Ghosts of Iraq stalk 2016 White House race -- 12 years after George W. Bush marched into an unpopular war
2016 Republican hopeful Jeb Bush (AFP Photo/Nicholas Kamm)

The Islamic State group's recent victories have called Barack Obama's Middle East strategy into question and once again made Iraq an issue on the US electoral battlefield.

It has been 12 years since president George W. Bush marched into an unpopular war in Iraq, and still the reverberations are being felt.

With militant jihadists in control of several major Iraqi cities, now including Ramadi, Republicans and Democrats are scrambling to assign -- and deflect -- blame.

Democrats say the former Republican president's ill-conceived and even more poorly managed overthrow of Saddam Hussein is the root cause of today's carnage.

Republicans counter that the incumbent Democratic president's blind determination to drawdown US troops in a conflict he never supported, has allowed Islamic State to thrive.

Many of the major candidates in both parties, from Hillary Clinton to Jeb Bush have struggled to reconcile past positions with today's received wisdom that the war was a mistake.

Burdened by politics and familial ties, 2016 Republican hopeful Bush needed multiple attempts to clarify a confused answer to whether he would have repeated his brother's actions.

Similarly tough taking Republican Marco Rubio whiffed, vaguely suggesting it was the right decision given the information Bush then had.

But the presumptive Democratic candidate Hillary Clinton is in a particularly tricky spot.

Her vote in favor of the Iraq war and her role, as Obama's Secretary of State, in forging current strategy mean she is tethered to the unpopular decisions of both the Bush and Obama administrations.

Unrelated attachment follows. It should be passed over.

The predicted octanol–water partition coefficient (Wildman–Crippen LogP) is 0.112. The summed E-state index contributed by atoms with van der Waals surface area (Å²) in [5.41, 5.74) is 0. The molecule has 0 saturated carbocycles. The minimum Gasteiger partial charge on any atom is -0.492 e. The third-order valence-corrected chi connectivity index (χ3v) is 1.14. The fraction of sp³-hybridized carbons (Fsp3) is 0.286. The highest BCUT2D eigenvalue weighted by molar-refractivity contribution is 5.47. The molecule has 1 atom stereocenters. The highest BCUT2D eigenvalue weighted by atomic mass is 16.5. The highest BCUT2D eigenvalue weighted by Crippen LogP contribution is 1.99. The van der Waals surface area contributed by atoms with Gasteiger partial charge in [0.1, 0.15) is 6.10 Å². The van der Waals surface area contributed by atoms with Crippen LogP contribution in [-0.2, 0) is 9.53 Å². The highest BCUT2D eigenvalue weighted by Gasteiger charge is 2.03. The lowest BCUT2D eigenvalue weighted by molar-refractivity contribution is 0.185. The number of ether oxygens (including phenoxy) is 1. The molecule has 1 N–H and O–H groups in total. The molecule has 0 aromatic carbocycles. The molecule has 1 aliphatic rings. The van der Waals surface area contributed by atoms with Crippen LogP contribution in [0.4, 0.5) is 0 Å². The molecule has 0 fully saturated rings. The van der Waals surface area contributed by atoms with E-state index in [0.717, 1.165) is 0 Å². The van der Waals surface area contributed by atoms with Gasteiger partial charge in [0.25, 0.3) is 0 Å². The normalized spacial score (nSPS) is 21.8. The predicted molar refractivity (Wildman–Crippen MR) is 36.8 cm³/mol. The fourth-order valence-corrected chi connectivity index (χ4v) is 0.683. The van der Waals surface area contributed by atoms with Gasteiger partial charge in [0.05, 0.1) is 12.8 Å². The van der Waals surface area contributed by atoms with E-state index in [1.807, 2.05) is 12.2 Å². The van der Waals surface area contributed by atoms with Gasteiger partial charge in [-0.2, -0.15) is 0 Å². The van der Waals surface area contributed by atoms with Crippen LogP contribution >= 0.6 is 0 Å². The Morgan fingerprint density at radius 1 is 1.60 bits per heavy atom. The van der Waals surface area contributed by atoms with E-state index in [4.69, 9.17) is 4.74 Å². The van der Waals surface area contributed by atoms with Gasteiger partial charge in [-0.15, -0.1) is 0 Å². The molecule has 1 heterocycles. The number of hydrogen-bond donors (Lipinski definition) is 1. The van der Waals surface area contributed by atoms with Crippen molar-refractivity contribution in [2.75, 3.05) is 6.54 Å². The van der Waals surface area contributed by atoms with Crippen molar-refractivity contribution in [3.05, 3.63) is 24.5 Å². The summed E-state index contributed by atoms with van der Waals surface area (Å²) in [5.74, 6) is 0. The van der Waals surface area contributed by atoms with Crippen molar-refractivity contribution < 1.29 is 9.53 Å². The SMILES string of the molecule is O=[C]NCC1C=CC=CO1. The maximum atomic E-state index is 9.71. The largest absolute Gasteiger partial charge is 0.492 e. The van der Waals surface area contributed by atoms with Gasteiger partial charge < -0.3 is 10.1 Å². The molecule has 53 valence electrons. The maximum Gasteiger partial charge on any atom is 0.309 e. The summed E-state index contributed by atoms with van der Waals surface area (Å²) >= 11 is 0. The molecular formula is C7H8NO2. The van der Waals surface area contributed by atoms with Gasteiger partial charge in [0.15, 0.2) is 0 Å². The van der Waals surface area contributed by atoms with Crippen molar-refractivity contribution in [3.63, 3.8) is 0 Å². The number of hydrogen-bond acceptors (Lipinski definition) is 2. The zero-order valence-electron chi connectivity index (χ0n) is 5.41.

- 'Playing day-by-day' -

"I've made a mistake, plain and simple," she said in Iowa on Tuesday, addressing support for a war that arguably already cost her a shot at the White House in 2008, when she lost the party nomination to anti-war candidate Obama.

"That one vote is still there but further away," said Julian Zelizer a political historian at Princeton.

"More important will be how she deals with the record of the Obama administration."

And that record is also looking increasingly shaky.

A long-standing alliance with Israel is on the brink, Iraq, Syria, Libya and Yemen are in flames and everywhere tensions between Sunni and Shiite, secular and religious, democratic and authoritarian are spewing to the surface.

"We don't have a strategy at all," said Obama's former defense secretary and Clinton's cabinet colleague Robert Gates describing current Middle East policy. "We're basically sort of playing this day-to-day."

Obama's White House had hoped that 2015 would see things turn around, a deal with Iran could help slow Tehran's nuclear program and perhaps even its proclivity for supporting destabilizing proxy groups.

Through airstrikes, backing Kurdish fighters in northern Iraq and help for the country's military to get back on its feet, the White House had hoped to retake Mosul by the end of this year.

A victory in the "capital" of Islamic State's caliphate would allow a qualified declaration of victory and quiet damaging criticism heading into an election year.

Clinton will be hoping that the tide can still be turned but until then she, like other candidates, has ample reason to be anxious.

American political history is littered with the casualties of war.

In 1968, vice-president Hubert Humphrey's link to Lyndon Johnson's quagmire in Vietnam hamstrung his campaign and helped Republican Richard Nixon enter the White House.

Forty years later, John McCain's defense of Bush's actions in Iraq helped tip the balance in favor of Barack Obama.

Regardless of the outcome, what happens on the battle fields of Iraq looks like it might again influence what happens at ballot boxes across the United States.